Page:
Wildlife of Gosport, Hampshire and Beyond!

John Norton's wildlife blog and photo gallery

Text and images © J.A. Norton unless otherwise stated. Please contact me if you would like use any of these images on your web site or purchase for publication/reproduction. Comments and enquiries to: blog at jnecology dot com.

· July 2016 ·

During July to mid-August I took a six week break from this blog to concentrate on summer survey work and my brambles web site, to which I have added a further 20 or so species accounts, bringing the total up to 42 species illustrated. The following entries include just a small selection of my more interesting photos taken in July 2016.

Sunday, 24th July and Sunday 31st July

Dibden Bottom, New Forest

Debbie and I enjoyed two pleasant days exploring this part of New Forest, mainly with the intention of photographing insects. We saw a good range of dragonflies, including heathland specialities such as Golden-ringed Dragonfly, Keeled Skimmer, Black Darter and Small Red Damselfly. Also, swarms of Silver-studded Blue butterflies, numerous digger wasps and some Bog Bush-crickets. At Dibden Bottom proper we found an impressive area of New Forest mire, with abundant Pillwort Pilularia globulifera. Highlight of the second visit was finding a Golden Horsefly, first picked up by tracking down a strange buzzing call. The fly was sat on a blade of grass (Molinia) near to ground level amongst some Gorse bushes. Each call lasted about a second I think, repeated at intervals. At first we thought we had rediscovered the elusive New Forest Cicada! The song was perhaps a bit quieter than a typical cicada call, and obviously much shorter. Strangely, I can't find any information regarding the vocalisations of these horseflies on the internet.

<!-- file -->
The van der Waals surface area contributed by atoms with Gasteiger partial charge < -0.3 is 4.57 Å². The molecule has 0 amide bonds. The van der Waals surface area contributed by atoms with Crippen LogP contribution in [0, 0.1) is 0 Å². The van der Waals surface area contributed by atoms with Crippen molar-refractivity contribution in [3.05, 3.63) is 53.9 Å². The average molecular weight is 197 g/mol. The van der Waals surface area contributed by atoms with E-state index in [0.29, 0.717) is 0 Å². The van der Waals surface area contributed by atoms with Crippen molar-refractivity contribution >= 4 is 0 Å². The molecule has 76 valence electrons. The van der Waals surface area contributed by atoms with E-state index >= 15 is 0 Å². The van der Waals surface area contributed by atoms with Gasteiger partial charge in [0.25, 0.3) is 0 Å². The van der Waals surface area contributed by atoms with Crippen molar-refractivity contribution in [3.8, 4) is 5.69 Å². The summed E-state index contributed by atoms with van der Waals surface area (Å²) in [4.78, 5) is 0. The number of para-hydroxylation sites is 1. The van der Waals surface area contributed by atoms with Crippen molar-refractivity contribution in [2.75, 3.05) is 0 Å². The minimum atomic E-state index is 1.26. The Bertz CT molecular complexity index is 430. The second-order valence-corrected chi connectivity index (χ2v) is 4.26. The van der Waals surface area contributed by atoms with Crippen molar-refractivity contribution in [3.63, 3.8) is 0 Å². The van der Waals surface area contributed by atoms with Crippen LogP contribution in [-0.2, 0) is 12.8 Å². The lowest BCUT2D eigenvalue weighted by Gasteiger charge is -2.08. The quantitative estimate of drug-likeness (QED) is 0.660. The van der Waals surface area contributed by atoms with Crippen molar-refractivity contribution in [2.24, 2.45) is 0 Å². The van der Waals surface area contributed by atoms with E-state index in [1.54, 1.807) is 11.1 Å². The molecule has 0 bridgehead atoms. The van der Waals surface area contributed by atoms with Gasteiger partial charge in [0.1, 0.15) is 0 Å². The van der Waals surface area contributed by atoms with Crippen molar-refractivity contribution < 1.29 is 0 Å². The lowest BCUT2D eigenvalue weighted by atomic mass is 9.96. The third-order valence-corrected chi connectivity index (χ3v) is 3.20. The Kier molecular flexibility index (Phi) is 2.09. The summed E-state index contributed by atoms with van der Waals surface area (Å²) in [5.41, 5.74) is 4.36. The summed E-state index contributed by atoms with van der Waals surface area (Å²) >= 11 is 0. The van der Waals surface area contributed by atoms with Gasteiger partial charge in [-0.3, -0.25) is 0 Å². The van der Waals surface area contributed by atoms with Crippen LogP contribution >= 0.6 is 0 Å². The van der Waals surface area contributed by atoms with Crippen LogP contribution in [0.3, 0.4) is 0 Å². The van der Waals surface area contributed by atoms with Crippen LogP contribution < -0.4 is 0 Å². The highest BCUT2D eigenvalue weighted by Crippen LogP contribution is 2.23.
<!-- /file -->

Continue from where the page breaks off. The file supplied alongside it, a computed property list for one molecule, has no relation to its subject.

Golden Horsefly

Golden Horsefly (Atylotus fulvus) – this smart individual was about 15mm long. There are also some superb images of on Steven Falk's Flickr site.

cattle

Cattle at Rushbush stream, Dibden Bottom

Black Darter

Black Darter (Sympetrum danae) (immature female I think - pterostigma have not yet turned black)

Keeled Skimmer

Keeled Skimmer (Orthetrum coerulescens) male

Small Red Damselfly

Small Red Damselfly (Ceriagrion tenellum)

Silver-studded Blue

Silver-studded Blue (Plebejus argus) male on Heather

Holly Blue

Holly Blue (Celastrina argiolus) 2nd brood female (also feeding on heather, on open heathland)

Funnel-web spider

Labyrinth spider (Agelena labyrinthica) with female Meadow Grasshopper (Chorthippus parallelus)

leafhopper leafhopper